For complex setups, many people prefer to use my own rEFInd boot manager. Unlike GRUB, rEFInd scans the disk for boot loaders and kernels whenever the computer starts, so it will detect new kernels no matter what distribution installed the kernel or rEFInd. There are caveats to this, though, and you may need to tweak things a bit for each distribution to get it to work. In particular, you may need a /boot/refind_linux.conf file for each distribution so that rEFInd can pass appropriate boot options to each OS. This is covered on this page of the rEFInd documentation.

Another approach, albeit largely a theoretical one right now, is to use the Freedesktop.org Boot Loader Specification. The idea is that distributions should put their kernels in standardized locations and cooperate on a configuration file format so that boot loaders for one distribution can load kernels for another distribution. This proposal has merit, but AFAIK few distributions are adopting it, so as a practical matter this isn't something you can rely on today.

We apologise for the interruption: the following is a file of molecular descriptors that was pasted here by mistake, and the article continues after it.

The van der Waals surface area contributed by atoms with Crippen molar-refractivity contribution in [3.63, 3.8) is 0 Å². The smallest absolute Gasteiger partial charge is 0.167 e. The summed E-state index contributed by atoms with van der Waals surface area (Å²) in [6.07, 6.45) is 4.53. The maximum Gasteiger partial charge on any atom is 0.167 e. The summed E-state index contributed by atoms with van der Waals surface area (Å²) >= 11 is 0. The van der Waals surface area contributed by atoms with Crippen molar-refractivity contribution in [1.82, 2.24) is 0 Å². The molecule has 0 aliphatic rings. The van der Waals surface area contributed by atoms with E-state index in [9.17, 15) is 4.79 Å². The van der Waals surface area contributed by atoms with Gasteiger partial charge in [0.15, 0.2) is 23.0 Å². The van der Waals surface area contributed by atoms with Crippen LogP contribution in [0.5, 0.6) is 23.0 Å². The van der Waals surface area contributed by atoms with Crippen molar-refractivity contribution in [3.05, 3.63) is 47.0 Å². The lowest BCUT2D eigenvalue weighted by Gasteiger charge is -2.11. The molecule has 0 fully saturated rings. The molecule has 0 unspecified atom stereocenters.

• Thank you. Very clear. My primary intent, although not mentioned before, was/is to have a rolling release distro (e.g. Antergos) and a version release distro (e.g. Ubuntu) on the same machine, to have advantages from both worlds. A creator of a bootloader dissuading me from (>2)-booting is a big deterrent...I'll try with rEFInd or a chainload of GRUBs trying to avoid bootcoups when I feel like...easiest way probably is to clone Windows10 somewhere else so to dual-boot two linuxes. – the_eraser Jan 7 '17 at 22:55